Why Biden’s big speech may help him with two big problems

President is seen in the midst of a crowd of officials, smiling, as he talks.
President Biden talks with members of Congress and other senior civilian and military officials as he prepares to leave the Capitol after his State of the Union address.
(Kent Nishimura / Los Angeles Times)

President Biden faces three big problems heading into a reelection campaign that he’s expected to announce soon. His State of the Union speech aimed to help with two — and judging from early reaction, he may have succeeded.

Problem one: Even in his own party, a significant number of voters don’t believe Biden has accomplished very much.

Second, across the board, voters worry about the health and stamina of the 80-year-old president, the oldest to hold the office.

A third problem has no achievable solution: In today’s highly partisan times, nearly half of the country won’t favor the incumbent almost regardless of what he does. Over the last six presidential elections, only one — President Obama’s reelection in 2012 — featured a popular vote margin greater than 5%; another close contest in 2024 seems all but inevitable.

Winning in that environment doesn’t allow much margin for error. A president needs to hold the support of the vast majority of his own party and win over the relatively small but crucial share of voters who swing back and forth between the two sides.

Shoring up support

One big speech can’t negate all of his challenges, but it can open the way, especially among members of the president’s Democratic Party. And those who watched Tuesday night — as well as the larger audience that will see snippets in the days to come — saw an event that went off without a major hitch.


Biden, who has struggled with stuttering since childhood, stumbled occasionally, as he always has. But he commanded the podium for well over an hour, parrying occasional heckling from Republicans such as Georgia’s Rep. Marjorie Taylor Greene and offering a list of nonpartisan proposals — fighting cancer, cracking down on so-called junk fees, helping veterans — that at times elicited nods of support from House Speaker Kevin McCarthy (R-Bakersfield), sitting behind him.

With at least a dozen calls for bipartisanship, which bracketed two direct veto threats — one against any abortion ban, the other against efforts to repeal last year’s Inflation Reduction Act — Biden sought to present himself as the mature adult keeping watch over an unruly Congress.

Those moments, especially the threat to veto an abortion ban, drew strongly positive responses from a panel of about 30 independent and nonpartisan voters convened in Las Vegas by Navigator Research, a Democratic firm.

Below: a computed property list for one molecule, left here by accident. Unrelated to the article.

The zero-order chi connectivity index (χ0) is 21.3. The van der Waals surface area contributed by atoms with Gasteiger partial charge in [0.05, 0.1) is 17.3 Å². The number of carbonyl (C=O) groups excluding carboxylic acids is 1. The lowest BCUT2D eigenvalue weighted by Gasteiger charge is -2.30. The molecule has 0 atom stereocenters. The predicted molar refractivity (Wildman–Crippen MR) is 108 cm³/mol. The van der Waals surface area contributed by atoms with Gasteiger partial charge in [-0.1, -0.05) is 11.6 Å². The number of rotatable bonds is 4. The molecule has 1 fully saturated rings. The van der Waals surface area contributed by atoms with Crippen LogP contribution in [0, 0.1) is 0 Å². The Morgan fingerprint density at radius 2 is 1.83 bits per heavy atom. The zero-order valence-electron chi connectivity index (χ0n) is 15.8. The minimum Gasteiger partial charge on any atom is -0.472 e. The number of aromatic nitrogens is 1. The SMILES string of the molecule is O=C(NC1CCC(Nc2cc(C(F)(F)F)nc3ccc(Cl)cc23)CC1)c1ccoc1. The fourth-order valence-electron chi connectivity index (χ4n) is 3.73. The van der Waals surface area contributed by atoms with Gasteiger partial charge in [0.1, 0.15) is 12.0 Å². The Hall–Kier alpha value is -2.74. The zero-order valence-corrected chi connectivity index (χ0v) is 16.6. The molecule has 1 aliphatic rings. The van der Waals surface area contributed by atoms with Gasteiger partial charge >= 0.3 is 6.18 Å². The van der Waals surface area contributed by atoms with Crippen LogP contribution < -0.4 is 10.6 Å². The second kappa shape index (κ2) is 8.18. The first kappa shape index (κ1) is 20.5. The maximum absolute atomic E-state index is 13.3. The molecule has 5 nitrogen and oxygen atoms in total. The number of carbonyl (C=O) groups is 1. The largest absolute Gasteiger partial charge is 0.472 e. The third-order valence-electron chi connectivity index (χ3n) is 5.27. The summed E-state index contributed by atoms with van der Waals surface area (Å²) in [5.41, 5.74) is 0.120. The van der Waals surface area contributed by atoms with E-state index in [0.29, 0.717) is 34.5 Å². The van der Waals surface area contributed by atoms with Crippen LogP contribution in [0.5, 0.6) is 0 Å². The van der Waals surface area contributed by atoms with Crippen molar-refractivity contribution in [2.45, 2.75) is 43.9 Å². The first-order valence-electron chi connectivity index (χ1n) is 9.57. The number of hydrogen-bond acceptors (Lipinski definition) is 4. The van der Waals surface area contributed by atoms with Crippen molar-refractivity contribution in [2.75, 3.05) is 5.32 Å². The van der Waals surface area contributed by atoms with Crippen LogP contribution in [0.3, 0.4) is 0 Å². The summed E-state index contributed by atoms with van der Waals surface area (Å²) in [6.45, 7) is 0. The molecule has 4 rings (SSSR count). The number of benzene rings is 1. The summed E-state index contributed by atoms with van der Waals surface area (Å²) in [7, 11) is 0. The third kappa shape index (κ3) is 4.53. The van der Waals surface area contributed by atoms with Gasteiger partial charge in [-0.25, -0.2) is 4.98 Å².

The group showed “clear movement in favor of the president,” said Democratic pollster Margie Omero. Compared with the ratings that members of the group gave before the speech, “views of the president himself, his favorability, jumped about 20 points,” she said.

It’s important not to overstate how much difference that can make — memories of any single speech fade quickly.

And the challenges Biden faces remain significant. Within his own party, voters have been tepid, at best, about the idea of a second term. In a recent poll for the Associated Press conducted by NORC at the University of Chicago, just 37% of Democrats said they wanted him to run again. Among independents, only 12% were in favor of Biden running.

But the reaction to his speech Tuesday does illustrate that despite the problems he faces, Biden continues to have the ability to unify his party and reach a significant slice of independent voters.


That’s one major reason Biden has a strong shot at winning a second term. He also benefits from the risk Republicans face — a divisive primary with former President Trump threatening not to support the party if someone else becomes its nominee.

The biggest potential upside for Biden, however, is the possibility of significant economic improvement over the 21 months between now and the next election. Inflation already has been on the decline for months, and last week’s jobs report showed unemployment dropping to the lowest rate in more than 50 years.

“I would argue the Biden economic plan is working,” the president said after those numbers were released.

So far, voters’ view of the economy remains much more negative than the official statistics, but Democrats hope to turn around that skepticism.

“We’ve been though some really tough things” over the last few years, Omero said, so “it’s understandable that people feel wary of any signs of recovery.”

If current trends continue, some of that skepticism will fade, Democrats hope.

To take full advantage of any good economic news, however, Biden needs to persuade voters that he has put policies in place that mattered. So far, he hasn’t convinced them.

A recent Washington Post/ABC News poll illustrated the depth of that problem. Asked how much Biden had accomplished, 62% of respondents said he had achieved little or nothing, compared with 36% who said he had achieved a great deal or a good amount.


Republicans overwhelmingly fell into the negative camp, but even among Democrats, roughly 1 in 5 said he had achieved little or nothing. Among independents who lean Democratic, 30% took that view.

Biden and his aides vehemently dispute that idea, reeling off a list of achievements at every opportunity — the bipartisan infrastructure bill that will pump $1.2 trillion into repairing roads, bridges and rail systems, upgrading water systems to eliminate lead pipes and make other improvements; efforts to combat climate change; legislation to lower the price of prescription drugs for Americans covered by Medicare; and healthcare measures that have made insurance cheaper for millions of middle-income Americans.

Administration officials argue, with considerable justification, that their victories have been drowned out by the din of partisan warfare in Washington and by media coverage that focuses on conflict more than results.